A score of new fish species discovered recently in northern Australia remind us how little we know about our country.
Africa has a number of excellent scuba diving sites, but these must be maintained sustainably to keep attracting different divers.
The US food authority may have approved GM salmon for our consumption, but it may take time before any appear in our stores.
There are no proper laws to combat fisheries crime. As a result, a number of organisations need to join forces to stop the problem.
Much of what we know about these elusive eels' life cycle has been based on circumstantial evidence. Now for the first time, scientists tracked an adult eel to its distant spawning ground.
A study suggests that stopping deep-sea trawling at a depth of around 600m makes sense.
A small invasive fish known as the topmouth gudgeon has already wreaked havoc on European species and its arrival to the US and South America is only a matter of time.
We know the warming seas are forcing some marine life to new waters, but we don't know much about how fast and how far they are moving. But now you can help scientists find the answers with Redmap.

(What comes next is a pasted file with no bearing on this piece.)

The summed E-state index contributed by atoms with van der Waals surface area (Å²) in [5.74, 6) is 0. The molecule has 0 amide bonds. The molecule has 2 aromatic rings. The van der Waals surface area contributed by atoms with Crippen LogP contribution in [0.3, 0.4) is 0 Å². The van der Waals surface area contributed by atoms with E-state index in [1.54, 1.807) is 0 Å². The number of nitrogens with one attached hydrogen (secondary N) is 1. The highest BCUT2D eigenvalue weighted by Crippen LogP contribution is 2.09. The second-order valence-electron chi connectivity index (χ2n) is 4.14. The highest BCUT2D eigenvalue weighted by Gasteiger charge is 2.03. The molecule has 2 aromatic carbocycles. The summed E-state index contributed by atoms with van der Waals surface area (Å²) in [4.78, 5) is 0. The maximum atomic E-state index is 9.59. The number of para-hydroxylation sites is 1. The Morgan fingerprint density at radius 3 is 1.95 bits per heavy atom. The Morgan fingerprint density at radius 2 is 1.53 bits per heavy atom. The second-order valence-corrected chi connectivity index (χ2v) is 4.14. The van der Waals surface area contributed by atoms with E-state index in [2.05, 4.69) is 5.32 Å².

The combination of local fishing rights with adjacent marine reserves creates incentives to avoid overfishing and could improve nearshore, small-scale fisheries around the world.
How will climate change affect life in the oceans? New research shows that the answer is likely good and bad.
The Great Southern Reef covers 71,000 square km and contributes more than A$10 billion to Australia's economy each year.
Over the past 80 years sardine and anchovy have become icons of modern-day marine biology, oceanography and climate research.
Climate change will hit South Africa's fish population.
As warmer seas move further south, tropical wildlife is going with them, giving us a dramatic insight into how global warming is changing our oceans.
Despite having an internationally recognised fishing system, Namibia needs to shift gears to maintain its excellent fishing status.
We used to think of sharks as primitive fish because the had cartilage instead of bones. Turns out there was a good reason why and it makes them anything but primitive.
The opah fish circulates heated blood through its body like a bird or mammal, meaning it can outcompete its deep sea rivals.
Scuba-diving scientists devise method for gauging the health of coral reefs – a vital ecosystem for keeping fisheries sustainable for people.
Warmer temperatures can throw off the gender balance in some species. But some fish can adjust their offspring's gender to compensate, but only if temperatures don't rise too high.
The oxygen is being sucked out of the ocean, and while much of it is happening far below the surface, it will still affect us above.